Twitter unveils new policy on hateful conduct following dialogue with groups including CST
15 November 2016
Twitter has today released a new update, in a bid to reduce hateful conduct, including antisemitism, from its platform. CST was briefed ahead of the launch, as we have been a trusted partner of Twitter since the beginning of 2015, assisting Twitter in dealing with instances of antisemitic abuse. The new update comes followingcriticism that the platform has allowed hate speech to flourish, but Twitter has stressed that it wants to enable users to feel safe, to have access to support and protection and for users to be able to control what they see.
Two key areas of policy have changed, relating to reporting of hate content; and Twitter’s enforcement and support teams. Images are increasingly being used to target Jewish users, and several reports which CST has made to Twitter in the past about these images, such as comparing Jewish users to lampshades, soap or imposing photographs of the user onto ovens, have unfortunately been considered acceptable and have not been removed. Often this is due to a lack of understanding of the context; namely in this case evocations of the Holocaust. However, Twitter has now trained their safety teams to understand the context of images and wider hate speech, such as those mentioned, and reports CST made to Twitter were crucial in this educational process. This policy update will affectall protected characteristicsin British law,including but not limited to: age, disability, gender, race, religion and sexual orientation.
Additionally, a new category will be added to the reporting form for ‘hateful conduct’. This will ensure that all reports are handled by Twitter’s internal monitoring and support teams correctly, rather than simply earmarking the antisemitism as abusive behaviour or threats of harassment. Furthermore, a new keyword mute feature has been introduced so users will be able to choose which tweets they read. Consequently, users can filter out abusive Tweets more efficiently.
CST is one of a number of global groups that assist Twitter on an ongoing basis, to ensure that various aspects of hate speech are understood and to provide feedback on current aspects of Twitter’s reporting and safety system. CST has continually pointed out to Twitter when we have felt that their processes were not removing hateful content efficiently and were letting down Jewish users, and this has played a role inTwitter’s update launched today. CST will continue to monitor the effectiveness of this new update in helping to reduce antisemitism online.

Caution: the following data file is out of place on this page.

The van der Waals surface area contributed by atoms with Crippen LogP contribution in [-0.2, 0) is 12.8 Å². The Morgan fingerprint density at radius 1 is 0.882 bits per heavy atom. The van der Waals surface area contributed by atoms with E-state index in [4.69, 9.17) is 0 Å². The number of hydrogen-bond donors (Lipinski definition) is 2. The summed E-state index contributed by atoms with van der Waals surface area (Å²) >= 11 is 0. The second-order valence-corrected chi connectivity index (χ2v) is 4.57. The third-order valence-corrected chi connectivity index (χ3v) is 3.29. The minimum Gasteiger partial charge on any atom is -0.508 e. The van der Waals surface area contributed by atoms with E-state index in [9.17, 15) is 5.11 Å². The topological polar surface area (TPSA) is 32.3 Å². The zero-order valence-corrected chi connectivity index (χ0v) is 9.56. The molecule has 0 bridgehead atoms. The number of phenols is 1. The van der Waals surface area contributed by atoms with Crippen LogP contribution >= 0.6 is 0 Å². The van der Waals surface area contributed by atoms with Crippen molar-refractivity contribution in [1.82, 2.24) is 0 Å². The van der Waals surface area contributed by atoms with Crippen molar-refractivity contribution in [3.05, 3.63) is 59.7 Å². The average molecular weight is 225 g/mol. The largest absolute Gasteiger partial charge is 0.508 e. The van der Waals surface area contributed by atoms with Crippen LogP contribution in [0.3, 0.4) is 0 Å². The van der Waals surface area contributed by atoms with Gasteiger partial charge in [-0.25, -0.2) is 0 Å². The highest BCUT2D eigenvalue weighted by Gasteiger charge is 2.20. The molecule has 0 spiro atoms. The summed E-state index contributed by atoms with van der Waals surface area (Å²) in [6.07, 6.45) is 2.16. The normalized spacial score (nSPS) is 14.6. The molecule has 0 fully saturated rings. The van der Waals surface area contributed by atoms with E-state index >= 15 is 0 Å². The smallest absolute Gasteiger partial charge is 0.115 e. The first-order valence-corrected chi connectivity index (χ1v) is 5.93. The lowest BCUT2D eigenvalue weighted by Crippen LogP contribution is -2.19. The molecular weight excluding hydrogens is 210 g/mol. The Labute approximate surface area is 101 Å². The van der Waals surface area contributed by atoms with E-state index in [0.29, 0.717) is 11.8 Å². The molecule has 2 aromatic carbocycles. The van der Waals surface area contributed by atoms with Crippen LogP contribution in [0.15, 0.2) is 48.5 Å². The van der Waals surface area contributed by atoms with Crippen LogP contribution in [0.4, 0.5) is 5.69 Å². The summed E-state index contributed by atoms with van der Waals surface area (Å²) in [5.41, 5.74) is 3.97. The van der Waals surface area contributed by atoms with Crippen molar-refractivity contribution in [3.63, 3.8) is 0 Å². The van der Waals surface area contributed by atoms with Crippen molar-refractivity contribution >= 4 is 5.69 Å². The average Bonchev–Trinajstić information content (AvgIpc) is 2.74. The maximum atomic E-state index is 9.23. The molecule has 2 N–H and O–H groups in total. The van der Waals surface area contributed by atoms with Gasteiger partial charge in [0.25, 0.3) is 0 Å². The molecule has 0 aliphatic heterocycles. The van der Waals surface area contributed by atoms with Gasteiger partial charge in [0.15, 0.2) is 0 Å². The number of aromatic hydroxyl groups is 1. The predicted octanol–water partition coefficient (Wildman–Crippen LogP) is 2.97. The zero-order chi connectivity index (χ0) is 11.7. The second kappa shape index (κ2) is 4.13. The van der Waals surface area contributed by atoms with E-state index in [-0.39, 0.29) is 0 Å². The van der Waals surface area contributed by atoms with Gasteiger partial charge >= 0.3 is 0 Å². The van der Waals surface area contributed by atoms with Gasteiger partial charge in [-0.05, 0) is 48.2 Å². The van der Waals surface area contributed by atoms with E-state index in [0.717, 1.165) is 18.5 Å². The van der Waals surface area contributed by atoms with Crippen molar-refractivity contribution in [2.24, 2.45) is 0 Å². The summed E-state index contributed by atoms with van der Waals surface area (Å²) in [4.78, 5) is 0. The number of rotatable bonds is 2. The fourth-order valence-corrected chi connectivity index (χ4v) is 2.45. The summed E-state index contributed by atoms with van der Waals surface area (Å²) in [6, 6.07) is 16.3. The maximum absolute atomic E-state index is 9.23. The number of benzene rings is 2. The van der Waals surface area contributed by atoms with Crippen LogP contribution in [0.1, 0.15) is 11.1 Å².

CST’s Chief Executive David S Delew responded to Twitter’s update:
“CST is grateful that Twitter is trying to address our deep concerns about antisemitism and other hateful content. We have given a great deal of feedback concerning what has, and has not, worked with previous methods for reporting and removing hatred.
We hope that these new measures can be positively implemented, that they help reduce hatred on Twitter and make it easier for users to report hateful content. Crucially, they should help get hateful content more quickly removed. CST will continue our constructive dialogue with Twitter in order to monitor this important update and improve it where necessary. We also call upon all social media companies to seek constant improvement in this important area of their moral and legal responsibilities.”